Now that he’s finally in the coveted directors chair, Curtis, like a kid who’s been let loose on the pick ‘n mix section, seems suddenly overwhelmed with choice, unable to exercise that all important gift of critical selection. Instead he decides to feed us everything he can find, in the hope that there will be something for everyone. And there is, but as a result it seems as though we’re left with a bit too much to digest, as we’re constantly batted back and forth between stories who’s relevance and interest is often questionable at best. Many of the characters are thrust before us then wrenched away before we’re ever really given the chance to engage with them, and so it becomes easy to resent the screen time given to certain stories, as they deny the more interesting stories precious time to develop.

What appear to be the best bits of several unmade films sit awkwardly next to each other, lacking the ordinary yet essential background development required to ground the characters. Devoid of any real substance this is a Tapas of romance, humour and festive sentimentality, so don’t expect a satisfying meal for your money. It is a well edited collection of sub-plots, many of which are tantalizing trailers for what promise to be interesting stories, but are never given the chance to deliver. As such the film often feels more like a 2 hour trailer for a 12 hour film, and would have worked extremely well if you were able to pick your favorite storylines half way through and follow those characters for the second half of the film. Films such as ‘Pulp Fiction’ and ‘Go’ show that it’s not impossible to interweave apparently unconnected stories into a clever, coherent whole with a little inspired imagination and creative thinking. But Curtis seemingly dismisses any need for particular inventiveness in the resolution of the film as he attempts to interconnect the nine or so random threads and numerous characters with a quite blasé, ‘six degrees of separation’ approach, linking characters by friendship and family in a crude ‘cut-and-paste’ afterthought.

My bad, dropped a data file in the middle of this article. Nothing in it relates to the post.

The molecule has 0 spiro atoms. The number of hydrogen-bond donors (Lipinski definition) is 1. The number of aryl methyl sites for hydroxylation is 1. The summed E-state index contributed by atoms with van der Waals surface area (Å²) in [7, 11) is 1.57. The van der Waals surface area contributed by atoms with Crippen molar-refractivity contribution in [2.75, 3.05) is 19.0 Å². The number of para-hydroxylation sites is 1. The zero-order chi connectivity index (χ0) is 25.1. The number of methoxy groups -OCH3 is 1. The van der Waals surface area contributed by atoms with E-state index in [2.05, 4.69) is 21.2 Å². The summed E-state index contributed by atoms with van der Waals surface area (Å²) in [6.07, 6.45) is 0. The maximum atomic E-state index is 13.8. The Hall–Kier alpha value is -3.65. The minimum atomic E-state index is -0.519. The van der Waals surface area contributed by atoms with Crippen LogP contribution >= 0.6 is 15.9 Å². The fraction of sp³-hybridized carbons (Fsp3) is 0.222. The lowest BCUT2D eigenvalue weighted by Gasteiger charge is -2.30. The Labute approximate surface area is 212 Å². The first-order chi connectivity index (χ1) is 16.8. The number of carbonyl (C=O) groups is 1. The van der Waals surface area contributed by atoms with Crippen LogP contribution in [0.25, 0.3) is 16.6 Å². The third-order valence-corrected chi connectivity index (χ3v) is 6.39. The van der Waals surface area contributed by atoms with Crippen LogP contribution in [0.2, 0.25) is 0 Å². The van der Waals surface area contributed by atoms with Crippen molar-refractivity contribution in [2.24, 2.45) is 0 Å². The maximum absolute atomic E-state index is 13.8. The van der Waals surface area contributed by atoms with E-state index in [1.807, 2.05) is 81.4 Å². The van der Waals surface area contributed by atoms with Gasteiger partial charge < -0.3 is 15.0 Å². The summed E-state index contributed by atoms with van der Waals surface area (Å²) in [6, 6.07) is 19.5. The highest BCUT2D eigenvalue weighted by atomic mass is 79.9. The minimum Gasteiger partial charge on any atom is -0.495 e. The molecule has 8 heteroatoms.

Why is it that any criticism leveled at an overtly sentimental film is labeled ‘cynicism’ and promptly dismissed? Curtis is the self-proclaimed guru of the lovable Londoners Rom-com, and is now being judged by the standards he set nearly a decade ago. As a director he seems to be suffering from ‘editors-block’, that is, the inability to remove parts of the original script, even though their inclusion may be detrimental to the film as a whole, detracting from more credible storylines and more engaging characters. What this film appears to be lacking is a the guidance of a wise old friend who could have read over the script and said encouragingly, "This is a great storyline, but save it for another film" or less encouragingly (but perhaps most usefully) "Where the hell does this fit in? Keep it simple!"

As it is this film lacks the cohesion and simplicity which endeared so many hearts to ‘Four Weddings’, and fails to live up to the high expectations set by it’s own publicity. But there’s no denying that Curtis still knows how to press the right buttons and deposit something mysteriously ‘feelgood’ in his audience, which despite being short lived and shallow, makes it hard not to smile as the credits roll out this festive popcorn romance.